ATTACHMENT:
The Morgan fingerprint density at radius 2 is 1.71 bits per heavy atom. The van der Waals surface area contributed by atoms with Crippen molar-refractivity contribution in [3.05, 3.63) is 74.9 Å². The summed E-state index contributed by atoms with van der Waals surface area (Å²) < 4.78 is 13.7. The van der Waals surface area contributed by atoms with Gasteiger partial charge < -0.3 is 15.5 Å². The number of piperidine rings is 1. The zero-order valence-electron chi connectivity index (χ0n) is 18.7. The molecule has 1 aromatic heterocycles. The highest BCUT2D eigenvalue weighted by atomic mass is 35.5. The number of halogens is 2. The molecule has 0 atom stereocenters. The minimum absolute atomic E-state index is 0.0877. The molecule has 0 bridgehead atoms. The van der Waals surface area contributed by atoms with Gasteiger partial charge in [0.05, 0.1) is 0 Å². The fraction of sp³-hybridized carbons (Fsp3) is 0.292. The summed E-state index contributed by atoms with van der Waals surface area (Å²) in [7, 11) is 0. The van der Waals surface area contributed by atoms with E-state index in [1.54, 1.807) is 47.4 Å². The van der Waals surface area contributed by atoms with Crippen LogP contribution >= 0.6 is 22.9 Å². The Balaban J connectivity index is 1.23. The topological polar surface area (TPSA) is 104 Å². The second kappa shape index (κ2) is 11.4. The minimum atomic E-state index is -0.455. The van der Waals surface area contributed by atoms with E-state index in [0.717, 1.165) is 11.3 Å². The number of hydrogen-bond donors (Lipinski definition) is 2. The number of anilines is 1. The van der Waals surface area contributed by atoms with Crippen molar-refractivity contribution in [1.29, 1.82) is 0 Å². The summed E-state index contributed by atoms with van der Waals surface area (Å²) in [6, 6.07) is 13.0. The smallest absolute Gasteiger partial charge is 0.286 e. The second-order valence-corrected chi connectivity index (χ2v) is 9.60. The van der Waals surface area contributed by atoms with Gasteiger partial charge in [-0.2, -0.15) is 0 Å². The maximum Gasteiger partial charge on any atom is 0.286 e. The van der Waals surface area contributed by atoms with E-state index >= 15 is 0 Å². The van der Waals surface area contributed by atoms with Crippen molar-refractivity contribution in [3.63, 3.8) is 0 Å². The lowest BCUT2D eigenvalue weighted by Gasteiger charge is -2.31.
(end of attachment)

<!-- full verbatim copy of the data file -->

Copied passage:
The Morgan fingerprint density at radius 2 is 1.71 bits per heavy atom. The van der Waals surface area contributed by atoms with Crippen molar-refractivity contribution in [3.05, 3.63) is 74.9 Å². The summed E-state index contributed by atoms with van der Waals surface area (Å²) < 4.78 is 13.7. The van der Waals surface area contributed by atoms with Gasteiger partial charge < -0.3 is 15.5 Å². The number of piperidine rings is 1. The zero-order valence-electron chi connectivity index (χ0n) is 18.7. The molecule has 1 aromatic heterocycles. The highest BCUT2D eigenvalue weighted by atomic mass is 35.5. The number of halogens is 2. The molecule has 0 atom stereocenters. The minimum absolute atomic E-state index is 0.0877. The molecule has 0 bridgehead atoms. The van der Waals surface area contributed by atoms with Gasteiger partial charge in [0.05, 0.1) is 0 Å². The fraction of sp³-hybridized carbons (Fsp3) is 0.292. The summed E-state index contributed by atoms with van der Waals surface area (Å²) in [7, 11) is 0. The van der Waals surface area contributed by atoms with E-state index in [1.54, 1.807) is 47.4 Å². The van der Waals surface area contributed by atoms with Crippen LogP contribution >= 0.6 is 22.9 Å². The Balaban J connectivity index is 1.23. The topological polar surface area (TPSA) is 104 Å². The second kappa shape index (κ2) is 11.4. The minimum atomic E-state index is -0.455. The van der Waals surface area contributed by atoms with E-state index in [0.717, 1.165) is 11.3 Å². The number of hydrogen-bond donors (Lipinski definition) is 2. The number of anilines is 1. The van der Waals surface area contributed by atoms with Crippen molar-refractivity contribution in [1.29, 1.82) is 0 Å². The summed E-state index contributed by atoms with van der Waals surface area (Å²) in [6, 6.07) is 13.0. The smallest absolute Gasteiger partial charge is 0.286 e. The second-order valence-corrected chi connectivity index (χ2v) is 9.60. The van der Waals surface area contributed by atoms with Gasteiger partial charge in [-0.2, -0.15) is 0 Å². The maximum Gasteiger partial charge on any atom is 0.286 e. The van der Waals surface area contributed by atoms with E-state index >= 15 is 0 Å². The van der Waals surface area contributed by atoms with Crippen molar-refractivity contribution in [3.63, 3.8) is 0 Å². The lowest BCUT2D eigenvalue weighted by Gasteiger charge is -2.31.